The High-Frequency Trading Arms Race: Frequent Batch Auctions as a Market Design Response

2014 FIRST PRIZE

Eric Budish, Ph.D., Peter Cramton, Ph.D., and John J. Shim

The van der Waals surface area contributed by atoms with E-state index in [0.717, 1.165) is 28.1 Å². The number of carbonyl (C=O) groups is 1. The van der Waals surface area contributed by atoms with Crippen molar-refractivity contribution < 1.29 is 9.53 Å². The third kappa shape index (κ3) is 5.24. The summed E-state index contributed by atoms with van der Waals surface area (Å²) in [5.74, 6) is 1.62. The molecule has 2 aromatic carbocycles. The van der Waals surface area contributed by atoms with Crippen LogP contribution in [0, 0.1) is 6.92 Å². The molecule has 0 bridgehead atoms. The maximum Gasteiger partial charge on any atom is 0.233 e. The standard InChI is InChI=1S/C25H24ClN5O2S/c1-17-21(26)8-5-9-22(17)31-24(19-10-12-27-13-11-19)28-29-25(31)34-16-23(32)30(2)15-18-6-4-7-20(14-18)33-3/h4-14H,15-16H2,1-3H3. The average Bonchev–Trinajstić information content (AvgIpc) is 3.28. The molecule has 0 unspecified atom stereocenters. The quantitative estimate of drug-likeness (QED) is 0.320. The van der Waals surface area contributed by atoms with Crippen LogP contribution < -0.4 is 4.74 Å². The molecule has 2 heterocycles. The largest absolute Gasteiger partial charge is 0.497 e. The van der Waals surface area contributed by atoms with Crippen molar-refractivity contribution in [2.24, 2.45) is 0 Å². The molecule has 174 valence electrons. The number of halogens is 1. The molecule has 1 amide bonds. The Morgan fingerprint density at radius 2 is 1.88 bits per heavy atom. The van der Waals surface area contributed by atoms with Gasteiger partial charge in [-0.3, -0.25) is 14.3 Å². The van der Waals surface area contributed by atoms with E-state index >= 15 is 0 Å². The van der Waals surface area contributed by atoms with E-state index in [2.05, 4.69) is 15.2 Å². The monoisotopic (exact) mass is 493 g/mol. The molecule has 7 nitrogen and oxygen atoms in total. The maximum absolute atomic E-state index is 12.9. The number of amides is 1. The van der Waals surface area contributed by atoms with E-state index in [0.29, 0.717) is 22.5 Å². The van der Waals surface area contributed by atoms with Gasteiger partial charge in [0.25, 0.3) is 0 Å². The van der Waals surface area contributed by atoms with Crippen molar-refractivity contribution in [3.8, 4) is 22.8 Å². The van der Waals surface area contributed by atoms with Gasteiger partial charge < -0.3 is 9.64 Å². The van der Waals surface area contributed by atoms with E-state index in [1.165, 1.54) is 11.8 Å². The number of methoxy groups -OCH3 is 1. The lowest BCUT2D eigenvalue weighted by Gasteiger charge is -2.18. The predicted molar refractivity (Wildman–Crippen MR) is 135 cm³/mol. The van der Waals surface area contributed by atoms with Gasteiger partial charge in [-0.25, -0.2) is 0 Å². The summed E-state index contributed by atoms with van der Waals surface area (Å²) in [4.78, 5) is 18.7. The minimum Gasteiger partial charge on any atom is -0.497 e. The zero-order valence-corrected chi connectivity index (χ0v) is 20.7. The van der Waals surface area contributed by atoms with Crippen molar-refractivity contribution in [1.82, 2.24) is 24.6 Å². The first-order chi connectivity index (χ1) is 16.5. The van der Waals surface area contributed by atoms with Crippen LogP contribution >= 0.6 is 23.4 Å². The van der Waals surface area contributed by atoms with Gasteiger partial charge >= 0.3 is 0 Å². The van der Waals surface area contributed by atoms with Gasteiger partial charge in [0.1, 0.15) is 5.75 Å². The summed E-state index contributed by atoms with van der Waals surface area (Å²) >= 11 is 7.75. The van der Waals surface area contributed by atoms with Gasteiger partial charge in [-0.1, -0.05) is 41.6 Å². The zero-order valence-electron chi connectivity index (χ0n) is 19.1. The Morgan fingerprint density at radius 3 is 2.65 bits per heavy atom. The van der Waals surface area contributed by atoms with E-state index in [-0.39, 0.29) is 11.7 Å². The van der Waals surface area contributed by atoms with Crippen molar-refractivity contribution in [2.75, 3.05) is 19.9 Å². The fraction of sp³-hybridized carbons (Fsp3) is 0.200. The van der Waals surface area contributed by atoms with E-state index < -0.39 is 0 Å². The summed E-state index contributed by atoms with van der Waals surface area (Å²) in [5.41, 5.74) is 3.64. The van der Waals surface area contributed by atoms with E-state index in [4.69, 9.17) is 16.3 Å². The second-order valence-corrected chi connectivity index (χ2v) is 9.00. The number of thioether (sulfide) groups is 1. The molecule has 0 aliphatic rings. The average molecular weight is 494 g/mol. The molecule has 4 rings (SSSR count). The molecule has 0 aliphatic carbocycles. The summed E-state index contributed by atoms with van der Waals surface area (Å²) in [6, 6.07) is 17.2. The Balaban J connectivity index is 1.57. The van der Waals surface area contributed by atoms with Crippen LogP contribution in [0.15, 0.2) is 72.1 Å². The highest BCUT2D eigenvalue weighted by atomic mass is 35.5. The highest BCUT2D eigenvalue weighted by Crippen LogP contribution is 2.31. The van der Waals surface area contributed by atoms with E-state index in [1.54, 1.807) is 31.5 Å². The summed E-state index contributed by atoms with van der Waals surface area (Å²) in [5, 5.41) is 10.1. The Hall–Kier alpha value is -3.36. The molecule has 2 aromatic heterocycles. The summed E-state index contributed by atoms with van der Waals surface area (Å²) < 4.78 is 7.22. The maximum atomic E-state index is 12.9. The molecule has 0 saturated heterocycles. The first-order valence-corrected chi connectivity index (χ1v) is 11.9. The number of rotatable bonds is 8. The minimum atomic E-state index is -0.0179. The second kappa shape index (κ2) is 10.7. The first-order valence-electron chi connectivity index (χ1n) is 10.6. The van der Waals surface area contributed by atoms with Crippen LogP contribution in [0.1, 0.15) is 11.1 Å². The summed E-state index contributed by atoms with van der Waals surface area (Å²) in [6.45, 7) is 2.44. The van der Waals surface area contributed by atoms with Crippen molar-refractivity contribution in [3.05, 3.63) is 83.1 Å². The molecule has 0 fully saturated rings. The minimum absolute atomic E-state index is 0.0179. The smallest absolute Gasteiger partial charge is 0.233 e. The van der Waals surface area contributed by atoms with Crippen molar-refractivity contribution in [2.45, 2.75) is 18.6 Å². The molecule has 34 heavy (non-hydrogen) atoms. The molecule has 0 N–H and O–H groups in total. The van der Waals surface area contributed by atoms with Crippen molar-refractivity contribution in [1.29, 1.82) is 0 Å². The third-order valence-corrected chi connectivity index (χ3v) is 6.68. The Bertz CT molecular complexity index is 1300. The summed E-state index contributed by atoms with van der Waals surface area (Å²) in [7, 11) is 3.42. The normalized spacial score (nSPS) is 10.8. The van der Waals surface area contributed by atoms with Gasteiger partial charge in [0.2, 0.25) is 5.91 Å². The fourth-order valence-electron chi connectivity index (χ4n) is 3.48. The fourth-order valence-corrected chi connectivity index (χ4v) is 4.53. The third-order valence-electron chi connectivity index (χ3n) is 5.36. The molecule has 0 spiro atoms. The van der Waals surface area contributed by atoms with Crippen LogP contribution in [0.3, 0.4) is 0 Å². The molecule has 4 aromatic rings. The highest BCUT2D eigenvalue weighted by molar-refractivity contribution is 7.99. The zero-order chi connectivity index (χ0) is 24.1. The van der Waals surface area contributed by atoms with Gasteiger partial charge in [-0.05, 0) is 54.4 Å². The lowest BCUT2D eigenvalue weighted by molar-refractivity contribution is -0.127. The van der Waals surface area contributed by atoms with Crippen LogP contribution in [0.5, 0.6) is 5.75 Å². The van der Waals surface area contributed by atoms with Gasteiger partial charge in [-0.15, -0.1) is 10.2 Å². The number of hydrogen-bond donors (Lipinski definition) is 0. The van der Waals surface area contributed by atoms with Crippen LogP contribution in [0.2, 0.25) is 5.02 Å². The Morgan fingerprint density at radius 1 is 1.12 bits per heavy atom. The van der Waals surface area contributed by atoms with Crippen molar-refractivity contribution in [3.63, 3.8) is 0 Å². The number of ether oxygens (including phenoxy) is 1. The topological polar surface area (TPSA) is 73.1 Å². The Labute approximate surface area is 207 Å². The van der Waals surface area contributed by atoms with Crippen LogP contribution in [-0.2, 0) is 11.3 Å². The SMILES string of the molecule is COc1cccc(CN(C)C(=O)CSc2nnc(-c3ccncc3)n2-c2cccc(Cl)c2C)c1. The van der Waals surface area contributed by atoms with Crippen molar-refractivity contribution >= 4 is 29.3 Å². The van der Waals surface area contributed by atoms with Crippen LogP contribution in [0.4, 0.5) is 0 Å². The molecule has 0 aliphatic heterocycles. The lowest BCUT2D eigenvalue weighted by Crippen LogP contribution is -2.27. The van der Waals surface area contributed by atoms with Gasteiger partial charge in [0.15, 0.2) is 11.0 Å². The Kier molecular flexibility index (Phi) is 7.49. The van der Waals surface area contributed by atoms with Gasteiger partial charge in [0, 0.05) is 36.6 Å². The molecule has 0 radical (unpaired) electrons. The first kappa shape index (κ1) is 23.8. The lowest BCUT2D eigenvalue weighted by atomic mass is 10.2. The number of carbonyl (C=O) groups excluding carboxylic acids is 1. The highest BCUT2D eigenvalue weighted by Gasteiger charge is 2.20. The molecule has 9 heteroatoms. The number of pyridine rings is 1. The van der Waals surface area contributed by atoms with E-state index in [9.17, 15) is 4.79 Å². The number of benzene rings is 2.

We argue that the continuous limit order book is a flawed market design and propose that financial exchanges instead use frequent batch auctions: uniform-price sealed-bid double auctions conducted at frequent but discrete time intervals, e.g., every 1 second. Our argument has four parts. First, we use millisecond-level direct-feed data from exchanges to show that the continuous limit order book market design does not really “work” in continuous time: market correlations completely break down at high-frequency time horizons. Second, we show that this correlation breakdown creates frequent technical arbitrage opportunities, available to whomever is fastest, which in turn creates an arms race to exploit such opportunities. Third, we develop a simple new theory model motivated by these empirical facts. The model shows that the arms race is not only socially wasteful — a prisoner’s dilemma built directly into the market design — but moreover that its cost is ultimately borne by investors via wider spreads and thinner markets. Last, we show that frequent batch auctions eliminate the arms race, both because they reduce the value of tiny speed advantages and because they transform competition on speed into competition on price. Consequently, frequent batch auctions lead to narrower spreads, deeper markets, and increased social welfare.

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